paper from Xerox or Weyerhauser; if you put it in your photocopy machine it will fit. The same with modem protocols; no matter
where I buy them, they can talk to each other. They all conform to the same standard and talk the same language,” she
But within the ISO standard there are reprogrammable chips and some can be reprogrammed
multiple times. In the beginning, the ISO concept was for unique ID codes for farm animals (one number, unique for life).
But ear tags (containing the chips) in cattle, sheep, etc. are often lost. In 2001, the ISO group responsible for standard
11784/85 decided that the solution to this problem would be to allow for retagging the animal with a new tag carrying the
same ID number as the lost one. But a farmer can’t wait six months to get a “duplicate” tag from the manufacturer
(who can’t stop production to make just a few transponders with duplicate numbers) so ISO allowed for OTP (one time
programmable) “blank” microchips that could be programmed with the number of the lost tag.
with identical numbers ISO allowed for “uniquely identifying up to 7 retaggings of an animal”. Then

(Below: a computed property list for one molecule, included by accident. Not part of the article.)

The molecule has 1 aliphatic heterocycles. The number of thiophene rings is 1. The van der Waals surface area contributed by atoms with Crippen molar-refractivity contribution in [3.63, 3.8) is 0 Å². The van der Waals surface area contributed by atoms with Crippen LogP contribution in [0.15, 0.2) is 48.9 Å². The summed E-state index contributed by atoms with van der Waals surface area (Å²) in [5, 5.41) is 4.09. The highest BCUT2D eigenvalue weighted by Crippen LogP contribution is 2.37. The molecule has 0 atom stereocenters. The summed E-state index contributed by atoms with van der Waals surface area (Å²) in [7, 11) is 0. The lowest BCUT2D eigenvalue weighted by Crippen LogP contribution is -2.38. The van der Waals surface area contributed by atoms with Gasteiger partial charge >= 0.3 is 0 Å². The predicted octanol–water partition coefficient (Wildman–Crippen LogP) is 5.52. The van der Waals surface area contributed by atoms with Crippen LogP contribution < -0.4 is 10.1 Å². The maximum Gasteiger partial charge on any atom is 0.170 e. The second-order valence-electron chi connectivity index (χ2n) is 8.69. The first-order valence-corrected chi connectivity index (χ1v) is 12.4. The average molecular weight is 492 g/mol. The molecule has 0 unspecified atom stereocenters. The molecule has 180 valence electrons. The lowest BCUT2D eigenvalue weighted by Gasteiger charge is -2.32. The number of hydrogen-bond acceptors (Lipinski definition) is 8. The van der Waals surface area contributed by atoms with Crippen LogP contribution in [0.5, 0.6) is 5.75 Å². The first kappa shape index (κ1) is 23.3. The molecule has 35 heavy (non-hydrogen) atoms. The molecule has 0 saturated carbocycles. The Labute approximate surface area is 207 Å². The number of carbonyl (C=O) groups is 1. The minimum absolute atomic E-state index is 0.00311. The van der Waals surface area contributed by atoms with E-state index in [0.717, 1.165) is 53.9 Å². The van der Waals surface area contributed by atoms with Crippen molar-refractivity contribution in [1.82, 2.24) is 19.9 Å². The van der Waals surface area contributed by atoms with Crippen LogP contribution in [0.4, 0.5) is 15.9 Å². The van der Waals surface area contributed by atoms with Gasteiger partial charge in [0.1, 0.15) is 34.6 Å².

reprogrammable tags were also allowed. In a May 31, 2001 ISO document describing their recommendations for replacing lost
animal transponders, they stated it would be disastrous if OTPs fall into the wrong hands; “they should be transported
in a secure way to issuing stations and must be safely kept. It is a national responsibility that the procedure is followed
properly.” Instead of trying to preserve the integrity of the system, they essentially said, “You can duplicate
and reprogram these chips, but we are not responsible.”
As Masin points out, problems arise when we begin using
this technology for something it was not designed for—such as an open loop approach where there are lots of different
animals. “Chipped animals may be part of a national system being used to control compliance (to make sure people are
actually doing what they say they are doing, pertaining to animal health, for instance) or to make sure that an animal is
indeed the individual with that number when it crosses a state line or goes somewhere else,” says Masin. USDA is not
being realistic in thinking we can use this system for dependable animal trace-back to farm of origin, in case of a disease
“The problem with using a published open standard like ISO 11784/85 for something that’s needed to